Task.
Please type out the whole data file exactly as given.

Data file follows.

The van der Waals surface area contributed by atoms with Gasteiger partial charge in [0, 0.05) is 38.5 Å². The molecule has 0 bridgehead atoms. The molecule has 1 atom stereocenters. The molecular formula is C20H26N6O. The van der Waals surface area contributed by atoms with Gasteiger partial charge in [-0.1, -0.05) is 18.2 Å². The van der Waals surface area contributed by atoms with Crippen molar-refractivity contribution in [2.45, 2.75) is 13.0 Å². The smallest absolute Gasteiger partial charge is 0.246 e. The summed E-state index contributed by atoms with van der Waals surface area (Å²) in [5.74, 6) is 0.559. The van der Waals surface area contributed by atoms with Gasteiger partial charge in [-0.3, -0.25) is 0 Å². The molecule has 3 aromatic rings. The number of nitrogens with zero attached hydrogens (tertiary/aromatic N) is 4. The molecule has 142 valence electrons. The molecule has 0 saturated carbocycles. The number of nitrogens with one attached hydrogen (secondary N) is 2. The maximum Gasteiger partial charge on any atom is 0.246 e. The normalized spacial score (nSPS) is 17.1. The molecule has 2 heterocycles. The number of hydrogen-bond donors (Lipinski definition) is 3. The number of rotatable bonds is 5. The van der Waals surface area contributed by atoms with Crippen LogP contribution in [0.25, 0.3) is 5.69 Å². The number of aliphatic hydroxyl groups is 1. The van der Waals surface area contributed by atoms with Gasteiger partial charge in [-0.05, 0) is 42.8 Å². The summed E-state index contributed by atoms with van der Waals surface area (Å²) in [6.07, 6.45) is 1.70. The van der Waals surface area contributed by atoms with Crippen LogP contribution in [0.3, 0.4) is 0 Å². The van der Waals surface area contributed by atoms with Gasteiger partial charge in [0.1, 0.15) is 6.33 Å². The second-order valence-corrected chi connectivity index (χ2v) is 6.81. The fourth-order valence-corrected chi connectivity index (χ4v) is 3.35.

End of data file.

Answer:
The van der Waals surface area contributed by atoms with Gasteiger partial charge in [0, 0.05) is 38.5 Å². The molecule has 0 bridgehead atoms. The molecule has 1 atom stereocenters. The molecular formula is C20H26N6O. The van der Waals surface area contributed by atoms with Gasteiger partial charge in [-0.1, -0.05) is 18.2 Å². The van der Waals surface area contributed by atoms with Crippen molar-refractivity contribution in [2.45, 2.75) is 13.0 Å². The smallest absolute Gasteiger partial charge is 0.246 e. The summed E-state index contributed by atoms with van der Waals surface area (Å²) in [5.74, 6) is 0.559. The van der Waals surface area contributed by atoms with Gasteiger partial charge in [-0.3, -0.25) is 0 Å². The molecule has 3 aromatic rings. The number of nitrogens with zero attached hydrogens (tertiary/aromatic N) is 4. The molecule has 142 valence electrons. The molecule has 0 saturated carbocycles. The number of nitrogens with one attached hydrogen (secondary N) is 2. The maximum Gasteiger partial charge on any atom is 0.246 e. The normalized spacial score (nSPS) is 17.1. The molecule has 2 heterocycles. The number of hydrogen-bond donors (Lipinski definition) is 3. The number of rotatable bonds is 5. The van der Waals surface area contributed by atoms with Crippen LogP contribution in [0.25, 0.3) is 5.69 Å². The number of aliphatic hydroxyl groups is 1. The van der Waals surface area contributed by atoms with Gasteiger partial charge in [-0.05, 0) is 42.8 Å². The summed E-state index contributed by atoms with van der Waals surface area (Å²) in [6.07, 6.45) is 1.70. The van der Waals surface area contributed by atoms with Crippen LogP contribution in [0.3, 0.4) is 0 Å². The van der Waals surface area contributed by atoms with Gasteiger partial charge in [0.1, 0.15) is 6.33 Å². The second-order valence-corrected chi connectivity index (χ2v) is 6.81. The fourth-order valence-corrected chi connectivity index (χ4v) is 3.35.